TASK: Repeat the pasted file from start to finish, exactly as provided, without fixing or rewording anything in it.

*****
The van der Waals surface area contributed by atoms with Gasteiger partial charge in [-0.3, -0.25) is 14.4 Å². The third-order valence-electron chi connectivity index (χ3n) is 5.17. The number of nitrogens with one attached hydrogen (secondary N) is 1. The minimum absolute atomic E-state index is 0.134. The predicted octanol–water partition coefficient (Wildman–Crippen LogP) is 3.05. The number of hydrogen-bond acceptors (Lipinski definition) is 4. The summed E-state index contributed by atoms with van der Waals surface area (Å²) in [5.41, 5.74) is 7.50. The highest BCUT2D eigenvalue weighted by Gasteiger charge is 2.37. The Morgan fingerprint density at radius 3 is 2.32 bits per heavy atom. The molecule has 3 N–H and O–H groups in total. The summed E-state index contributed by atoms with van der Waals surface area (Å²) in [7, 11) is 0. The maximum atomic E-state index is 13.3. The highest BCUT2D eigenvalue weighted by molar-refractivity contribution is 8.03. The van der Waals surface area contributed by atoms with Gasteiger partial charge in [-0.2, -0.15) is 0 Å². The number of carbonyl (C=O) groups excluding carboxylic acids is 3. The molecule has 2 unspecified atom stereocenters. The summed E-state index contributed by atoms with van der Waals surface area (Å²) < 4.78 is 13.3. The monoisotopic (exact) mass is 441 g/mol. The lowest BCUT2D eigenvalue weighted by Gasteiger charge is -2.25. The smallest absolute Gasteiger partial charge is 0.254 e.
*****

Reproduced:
The van der Waals surface area contributed by atoms with Gasteiger partial charge in [-0.3, -0.25) is 14.4 Å². The third-order valence-electron chi connectivity index (χ3n) is 5.17. The number of nitrogens with one attached hydrogen (secondary N) is 1. The minimum absolute atomic E-state index is 0.134. The predicted octanol–water partition coefficient (Wildman–Crippen LogP) is 3.05. The number of hydrogen-bond acceptors (Lipinski definition) is 4. The summed E-state index contributed by atoms with van der Waals surface area (Å²) in [5.41, 5.74) is 7.50. The highest BCUT2D eigenvalue weighted by Gasteiger charge is 2.37. The Morgan fingerprint density at radius 3 is 2.32 bits per heavy atom. The molecule has 3 N–H and O–H groups in total. The summed E-state index contributed by atoms with van der Waals surface area (Å²) in [7, 11) is 0. The maximum atomic E-state index is 13.3. The highest BCUT2D eigenvalue weighted by molar-refractivity contribution is 8.03. The van der Waals surface area contributed by atoms with Gasteiger partial charge in [-0.2, -0.15) is 0 Å². The number of carbonyl (C=O) groups excluding carboxylic acids is 3. The molecule has 2 unspecified atom stereocenters. The summed E-state index contributed by atoms with van der Waals surface area (Å²) < 4.78 is 13.3. The monoisotopic (exact) mass is 441 g/mol. The lowest BCUT2D eigenvalue weighted by Gasteiger charge is -2.25. The smallest absolute Gasteiger partial charge is 0.254 e.